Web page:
1980: Auchter served as special events director for Florida during President Ronald Reagan's 1980 election campaign.

1980 As a result of Times Beach, Congress passed the Comprehensive Environmental Response, Compensation, and Liability Act (CERCLA). This established a multibillion-dollar Superfund to clean up old, abandoned toxic waste sites. CERCLA specified that liability extended back to the company which produced the toxic waste, thus ensuring that all parties in the chain of disposal were held liable for environmental damage or personal harm.

1980 Nov 19 The US Senate passed the Paperwork Reduction Act in the last months of the Carter Administration. Tozzi is now a Deputy Administrator with the Office of Management and Budget (OMB) and given responsibility for implementing it. This was the immediate predecessor of the Office of Information and Regulatory Affairs (OIRA).


1981 Feb 11: President Ronald Reagan nominated Auchter as Assistant Secretary of Labor, and therefore the head of the Occupational Safety and Health Administration (OSHA) (which also regulates smoking in working environments). Reagan's direction to Auchter was to implement Regulatory Relief -- to reduce onerous government regulations -- and this led to public battles with the labor unions and a rise in environmental and health activism. It also resulted in Auchter associating with Tozzi at the OMB/OIRA.

Tozzi's new division, the Office of Information and Regulatory Affairs (OIRA) was now the central clearinghouse for all government forms. At this time he was one of four Deputy Administrators at the OMB, and his later associate, Jim MacRae was another.

1981-82 Tozzi's power extended beyond that of just controlling paperwork to becoming the gatekeeper for virtually all proposed regulations dealing with public health and safety. The OIRA became known among watchdog groups as a bureaucratic “black hole” where proposed regulations disappeared.

“Getting OMB to review regulations was my whole career,” Tozzi said. “Under the Reagan administration, every environmental regulation had to come to me. I was heavily criticized by the environmental groups and we were frequently called up to [congressional]

[4] [5] [6]

1981 May Dr Peter Infante, one of the top scientists at the Occupational Safety and Health Administration, wrote a highly critical letter attacking formaldehyde.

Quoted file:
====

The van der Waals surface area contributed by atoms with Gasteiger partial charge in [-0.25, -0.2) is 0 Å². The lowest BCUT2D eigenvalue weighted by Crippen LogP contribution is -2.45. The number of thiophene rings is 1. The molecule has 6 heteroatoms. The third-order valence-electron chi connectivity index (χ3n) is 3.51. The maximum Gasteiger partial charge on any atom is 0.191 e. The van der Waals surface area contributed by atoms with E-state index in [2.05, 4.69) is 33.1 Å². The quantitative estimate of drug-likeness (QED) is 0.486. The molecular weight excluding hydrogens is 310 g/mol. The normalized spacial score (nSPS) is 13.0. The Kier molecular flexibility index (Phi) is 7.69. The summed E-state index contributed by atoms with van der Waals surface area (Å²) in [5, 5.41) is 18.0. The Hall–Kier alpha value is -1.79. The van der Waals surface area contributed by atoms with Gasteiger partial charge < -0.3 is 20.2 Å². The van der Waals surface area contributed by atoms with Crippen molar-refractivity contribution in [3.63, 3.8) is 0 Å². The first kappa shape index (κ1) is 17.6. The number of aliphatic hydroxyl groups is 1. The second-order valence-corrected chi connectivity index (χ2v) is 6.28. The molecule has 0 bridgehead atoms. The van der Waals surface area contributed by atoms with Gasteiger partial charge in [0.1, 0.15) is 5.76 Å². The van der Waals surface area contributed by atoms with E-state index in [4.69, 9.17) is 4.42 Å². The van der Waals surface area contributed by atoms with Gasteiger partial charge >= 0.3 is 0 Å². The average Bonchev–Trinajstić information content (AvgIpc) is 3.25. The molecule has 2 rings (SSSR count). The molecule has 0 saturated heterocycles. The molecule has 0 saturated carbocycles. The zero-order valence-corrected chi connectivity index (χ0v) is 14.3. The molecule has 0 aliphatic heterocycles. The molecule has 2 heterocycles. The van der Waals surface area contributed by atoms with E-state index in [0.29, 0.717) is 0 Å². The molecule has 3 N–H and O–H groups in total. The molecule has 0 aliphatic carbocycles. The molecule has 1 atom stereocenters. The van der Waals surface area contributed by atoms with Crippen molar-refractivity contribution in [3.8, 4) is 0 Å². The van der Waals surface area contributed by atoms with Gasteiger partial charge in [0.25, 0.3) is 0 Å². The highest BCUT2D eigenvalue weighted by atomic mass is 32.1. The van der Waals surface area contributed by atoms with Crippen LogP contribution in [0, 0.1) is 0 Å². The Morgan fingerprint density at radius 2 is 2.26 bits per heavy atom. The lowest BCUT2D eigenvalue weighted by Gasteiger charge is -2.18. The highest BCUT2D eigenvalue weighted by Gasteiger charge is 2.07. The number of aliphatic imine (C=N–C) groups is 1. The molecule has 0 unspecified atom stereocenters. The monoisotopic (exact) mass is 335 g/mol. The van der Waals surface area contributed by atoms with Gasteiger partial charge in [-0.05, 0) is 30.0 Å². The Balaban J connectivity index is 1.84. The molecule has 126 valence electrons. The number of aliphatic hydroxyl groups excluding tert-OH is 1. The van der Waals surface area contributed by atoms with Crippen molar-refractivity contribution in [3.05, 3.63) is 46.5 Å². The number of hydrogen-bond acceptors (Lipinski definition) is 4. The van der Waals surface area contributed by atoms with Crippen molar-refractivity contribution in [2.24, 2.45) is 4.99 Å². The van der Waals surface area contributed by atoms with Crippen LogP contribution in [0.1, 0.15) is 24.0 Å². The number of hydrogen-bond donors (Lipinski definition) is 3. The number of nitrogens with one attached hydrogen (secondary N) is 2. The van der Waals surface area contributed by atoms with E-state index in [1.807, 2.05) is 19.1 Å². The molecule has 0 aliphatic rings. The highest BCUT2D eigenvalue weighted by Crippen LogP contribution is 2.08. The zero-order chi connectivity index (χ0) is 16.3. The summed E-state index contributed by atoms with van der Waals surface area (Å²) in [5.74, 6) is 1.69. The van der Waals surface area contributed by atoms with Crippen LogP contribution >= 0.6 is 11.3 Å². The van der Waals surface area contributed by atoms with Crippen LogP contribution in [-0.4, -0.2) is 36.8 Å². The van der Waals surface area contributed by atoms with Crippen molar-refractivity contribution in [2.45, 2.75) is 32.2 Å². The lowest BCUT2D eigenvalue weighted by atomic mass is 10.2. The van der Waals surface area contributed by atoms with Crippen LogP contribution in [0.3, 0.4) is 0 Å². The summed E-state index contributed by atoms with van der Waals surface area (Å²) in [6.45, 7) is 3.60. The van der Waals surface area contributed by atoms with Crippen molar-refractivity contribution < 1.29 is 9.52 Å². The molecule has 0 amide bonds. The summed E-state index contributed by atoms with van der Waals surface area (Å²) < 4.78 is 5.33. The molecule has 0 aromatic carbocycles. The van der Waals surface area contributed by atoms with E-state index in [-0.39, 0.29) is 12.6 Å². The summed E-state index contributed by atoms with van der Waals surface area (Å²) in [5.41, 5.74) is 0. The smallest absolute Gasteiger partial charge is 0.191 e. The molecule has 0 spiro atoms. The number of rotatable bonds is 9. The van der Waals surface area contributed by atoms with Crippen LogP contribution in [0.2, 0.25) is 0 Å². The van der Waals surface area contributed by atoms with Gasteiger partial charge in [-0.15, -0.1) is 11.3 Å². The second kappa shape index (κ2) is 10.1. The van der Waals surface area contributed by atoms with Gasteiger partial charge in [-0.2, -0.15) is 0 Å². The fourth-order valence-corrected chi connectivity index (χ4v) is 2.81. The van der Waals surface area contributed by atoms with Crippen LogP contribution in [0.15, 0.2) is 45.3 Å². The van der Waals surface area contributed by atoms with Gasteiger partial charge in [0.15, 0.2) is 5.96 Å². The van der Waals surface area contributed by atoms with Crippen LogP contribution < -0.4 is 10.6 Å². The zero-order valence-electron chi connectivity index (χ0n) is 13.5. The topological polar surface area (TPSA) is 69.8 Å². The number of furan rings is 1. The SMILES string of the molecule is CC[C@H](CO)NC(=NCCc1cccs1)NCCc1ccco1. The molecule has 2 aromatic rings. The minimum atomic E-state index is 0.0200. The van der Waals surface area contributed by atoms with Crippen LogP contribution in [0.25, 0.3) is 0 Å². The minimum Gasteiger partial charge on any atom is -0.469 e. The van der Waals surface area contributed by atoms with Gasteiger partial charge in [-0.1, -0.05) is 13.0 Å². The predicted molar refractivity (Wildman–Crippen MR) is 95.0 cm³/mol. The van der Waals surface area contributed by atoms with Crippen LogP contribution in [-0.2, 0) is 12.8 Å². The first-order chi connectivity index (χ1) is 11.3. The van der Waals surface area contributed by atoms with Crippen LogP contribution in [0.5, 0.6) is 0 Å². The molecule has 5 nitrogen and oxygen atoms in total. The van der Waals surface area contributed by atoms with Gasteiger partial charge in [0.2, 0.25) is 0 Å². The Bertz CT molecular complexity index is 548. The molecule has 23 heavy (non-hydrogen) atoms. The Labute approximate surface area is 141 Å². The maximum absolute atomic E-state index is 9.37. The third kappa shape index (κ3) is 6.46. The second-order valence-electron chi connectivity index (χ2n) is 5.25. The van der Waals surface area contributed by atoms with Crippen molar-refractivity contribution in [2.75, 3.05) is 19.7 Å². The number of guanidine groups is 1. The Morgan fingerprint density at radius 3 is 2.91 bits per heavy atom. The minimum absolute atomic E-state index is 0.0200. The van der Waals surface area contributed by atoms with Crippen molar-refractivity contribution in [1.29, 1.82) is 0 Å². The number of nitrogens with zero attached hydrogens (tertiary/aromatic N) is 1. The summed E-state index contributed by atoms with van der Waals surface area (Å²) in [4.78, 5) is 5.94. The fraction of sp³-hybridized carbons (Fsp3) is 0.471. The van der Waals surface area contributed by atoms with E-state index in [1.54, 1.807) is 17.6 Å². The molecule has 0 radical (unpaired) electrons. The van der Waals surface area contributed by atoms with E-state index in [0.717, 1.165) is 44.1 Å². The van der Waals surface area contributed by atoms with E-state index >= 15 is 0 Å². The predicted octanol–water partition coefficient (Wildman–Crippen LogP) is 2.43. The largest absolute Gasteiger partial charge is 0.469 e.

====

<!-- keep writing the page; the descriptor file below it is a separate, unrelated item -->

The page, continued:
When S. John Byington - the ex-CPSC lawyer now running the Formaldehyde Institute found out about the scientist's action, he wrote an angry letter to Infante's boss, OSHA head Thorne Auchter, in which he asked, "How do you control members of the bureauacy who seem to be operating freely within and without government?" Four weeks later, Infante received notice that he was to fired on grounds of insubordination and misrepresenting the agency using official stationery.

The event received heavy press attention and even led to a special congressional hearing. In the end Infante was not fired, in what Rep. Albert Gore (D-Tenn.) called "a victory for the integrity of science and for the right of free expression." However, in a sense, Byington got what he wanted -- Infante had been sobered by the ordeal, and OSHA may well change its position on formaldehyde altogether. [7]

1982–87: US Centers for Disease Control begins a long series of studies on Agent Orange and Vietnam veterans health effects.

1982 The Reagan Administration's political appointee, Rita Lavelle, now the EPA's Assistant Administrator for Solid Wastes and Emergency Response, was in charge of the Superfund Office. She established the levels of contamination that would qualify for clean-up action under the Superfund program. Her Scientific Advisory Board (with heavy industry input) advised her to set the levels high to "buy time" until the EPA risk assessment forced it lower.

1982A public interest group, the Environmental Defense Fund who were highly critical of the Reagan deregulation policy attacked the EPA's lack of action over Times Beach. Rita Lavelle, an assistant administrator at the EPA (under Anne Gorsuch Burford) stalled the clean up by requesting a delay while they scoped the dimensions of the problem by testing 600 soil samples for contamination.

1982 Dec 23 A flood caused Times Beach to be evacuated, and since the EPA had completed its soil analysis and found dioxin contamination was widespread, the recommendations of the Center for Disease Control was that Times Beach be evacuated permanently. The EPA report confirmed that dioxins were 100-times the hazardous level. The residents petitioned President Ronald Reagan asking for a buyout under the Superfund scheme.

1983 Jan-Feb Reagan's Times Beach Dioxin Task Force worked with the WhiteHouse and had representatives from the EPA, CDC, FEMA (Federal Emergency Management Agency) and the Army Corps of Engineers (Tozzi's old outfit). The Task Force forced Anne Gorsuch Burford (the do-nothing administrator of the EPA) to finally announce that the government would buy-out 800 residential properties at Times Beach for $36.7 million. The general public now had clear evidence of what happens with toxic dumps and lax chemical regulations.

A month later Burford resigned over allegations of mismanagement of the Superfund program. The Justice Department and a Congressional committee then investigated charges that Burford's deputy, Rita Lavelle, showed favoritism toward her former employer, Aerojet General in hazardous clean-up matters.[2]. Lavelle was sentenced to six months in prison for lying to Congressional investigators and obstruction of justice.